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Sparrows Point steelworkers await their fate — again

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Rodney Donald represents the third generation of his family to work at the Sparrows Point steel mill, and he's hoping this one won't be the last.

A mechanic in central maintenance, Donald learned last week that he's among workers in the first wave of layoffs at the financially troubled mill, which is gradually shutting down operations. He said he's been told he could be laid off for at least 10 weeks — although it could be much longer if a new buyer doesn't appear.

He's in a tougher spot than his older colleagues who are near retirement. Donald has invested more than 16 years at Sparrows Point, but at age 40 he's too young to retire.

"I'm caught in the middle there," he said. "I want to stay."

When the mill's owner, RG Steel LLC, filed for bankruptcy protection last month, it threw the lives of a couple of thousand Sparrows Point workers into upheaval. The company is under court order to sell the Baltimore County mill and other assets by late July.

Some workers say they are confident a new owner will take over what they consider an undervalued property.

Meanwhile, workers say their lives are "on idle" — much as the blast furnace was idled last week.

Of course, workers in many fields today are dealing with uncertainty. But Sparrows Point employees have had more than their fair share. They have no guarantee that a buyer will be found. And even if one does emerge, it would be the sixth owner in the past 10 years.

At this point, information is scarce and rumors are flying.

"Today, we were bought and sold six times at lunch," Donald joked during an interview.

For decades, workers flocked to the Sparrows Point mill for job security. A former owner, Bethlehem Steel, even ran its own Sparrows Point company town, along with a school and police and fire departments.

"It was so big, you could be anything you wanted to be and still be a steelworker," said Peter Selhorst, 66, who joined Bethlehem in 1972 as a laborer in the cold sheet mill.

"After I got hired, I went to buy a car. If they heard you worked at Bethlehem Steel … they rolled out the red carpet," he said. "You had a good job and it was for life."

Selhorst left in 2006 to run the Red Canoe bookstore-cafe in Lauraville with his wife, Nicole.

But even during Bethlehem's heyday, workers dealt with periodic layoffs and even strikes.

Selhorst, for instance, was laid off for 18 months in the early 1980s. Donald said that when he was a child, his school chums would tell him the latest layoff rumors, knowing his dad worked at the mill.

But work disruptions back then were nothing compared with the unease that has settled upon the mill since Bethlehem's bankruptcy filing in 2001.

"It doesn't seem like we've been on stable ground since," Donald said.

Bethlehem sold the Sparrows Point plant in 2003 to International Steel Group. Other owners followed in quick succession: Mittal, OAO Severstal and RG Steel.

From this point forward, workers will find out week to week whether they'll be laid off or receive a reprieve.

Jim Stone, 44, an electrician, said when he saw his name on this week's work schedule, he texted the good news to his wife. "Hooray," she wrote back.

Stone has worked at Sparrows Point for 17 years, and because of his type of work he's avoided layoffs all that time. He said he could find other work given the demand for his trade, but for now his life is on hold.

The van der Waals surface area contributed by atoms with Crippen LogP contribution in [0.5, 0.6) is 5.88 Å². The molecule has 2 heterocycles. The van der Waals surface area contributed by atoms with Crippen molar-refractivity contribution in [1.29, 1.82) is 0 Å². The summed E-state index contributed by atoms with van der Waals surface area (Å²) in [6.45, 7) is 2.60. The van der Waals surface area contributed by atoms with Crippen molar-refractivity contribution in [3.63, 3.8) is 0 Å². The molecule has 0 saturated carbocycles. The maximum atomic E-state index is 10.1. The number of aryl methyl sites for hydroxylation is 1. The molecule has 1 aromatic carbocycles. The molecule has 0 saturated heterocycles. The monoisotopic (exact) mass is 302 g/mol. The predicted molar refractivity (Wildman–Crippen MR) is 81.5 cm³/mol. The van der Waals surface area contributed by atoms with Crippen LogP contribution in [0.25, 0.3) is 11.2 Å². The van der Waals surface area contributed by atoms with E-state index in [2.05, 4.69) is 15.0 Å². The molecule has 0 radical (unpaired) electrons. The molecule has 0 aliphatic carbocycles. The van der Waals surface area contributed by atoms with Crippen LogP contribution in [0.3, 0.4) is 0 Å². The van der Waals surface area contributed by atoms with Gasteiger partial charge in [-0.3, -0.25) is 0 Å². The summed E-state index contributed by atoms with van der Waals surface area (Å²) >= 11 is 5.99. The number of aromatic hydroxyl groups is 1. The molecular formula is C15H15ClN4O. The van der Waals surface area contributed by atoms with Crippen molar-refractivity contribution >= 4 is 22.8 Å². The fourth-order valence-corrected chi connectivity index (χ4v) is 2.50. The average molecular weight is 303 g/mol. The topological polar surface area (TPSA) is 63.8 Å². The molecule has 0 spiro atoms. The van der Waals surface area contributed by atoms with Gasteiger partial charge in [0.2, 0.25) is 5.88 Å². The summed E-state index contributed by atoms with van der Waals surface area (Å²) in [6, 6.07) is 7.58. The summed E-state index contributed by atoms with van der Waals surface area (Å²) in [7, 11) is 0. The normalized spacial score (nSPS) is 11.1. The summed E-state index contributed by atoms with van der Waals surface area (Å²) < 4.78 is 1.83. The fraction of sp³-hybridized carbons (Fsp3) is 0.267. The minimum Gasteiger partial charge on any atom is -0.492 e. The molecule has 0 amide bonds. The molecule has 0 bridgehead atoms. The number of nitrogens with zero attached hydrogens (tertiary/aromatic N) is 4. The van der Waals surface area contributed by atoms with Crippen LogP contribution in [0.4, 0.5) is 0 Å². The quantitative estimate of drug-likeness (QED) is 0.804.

"It's just the uncertainty of it, just not knowing whether we have a job, planning for our future," Stone said.

Meanwhile, his wife, who was laid off more than 10 months ago from a financial company, is looking for work. He has a son in high school and a daughter who's finishing her second year at a community college and exploring four-year schools. Stone is concerned about how he'll make his mortgage if the plant isn't sold.

Some steelworkers said they have come to accept the ups and downs of manufacturing.

Charlie Taylor, 64, retired a year ago after 38 years at Sparrows Point. The retired electrical lineman said that he had been laid off before and that his hours had been cut.

"I tried not to put myself in a way that it would affect me mentally. And so it didn't bother me," Taylor said. "The younger guys I worked with were on pins and needles. A lot of them just bought houses when they cut their hours back. A lot of those guys had to get a part-time job or second job."

Randolph Williams, 64, said steelworkers learned to adapt to lean times.

"Work as much overtime as you could, and put money aside for a rainy day," he said.

Williams has worked 44 years at Sparrows Point and hopes to retire early next year.

"I hope they stay in business for the young people," he said.

Donald's first layoff occurred under Severstal and lasted less than two months. Unemployment benefits and supplemental pay from the union replaced about 70 percent of his paycheck. He took online college classes, and his wife, Tina, a stay-at-home parent, returned to work part time as a teacher's aide at her children's school.

During this latest layoff, Donald said, he'll continue with his classes. He's a year and a half shy of a four-year degree in construction management. He has heard from headhunters but isn't ready to give up on Sparrows Point yet.

Donald talked about his plans while watching his sons, Aaron, 8, and Zack, 5, toss a lacrosse ball in their backyard. Asked if he would want his sons to work at Sparrows Point some day, Donald didn't hesitate.

"It would be a good job for them," he said. "If the right buyer comes in, we're a buyer away from becoming prosperous again."

eileen.ambrose@baltsun.com

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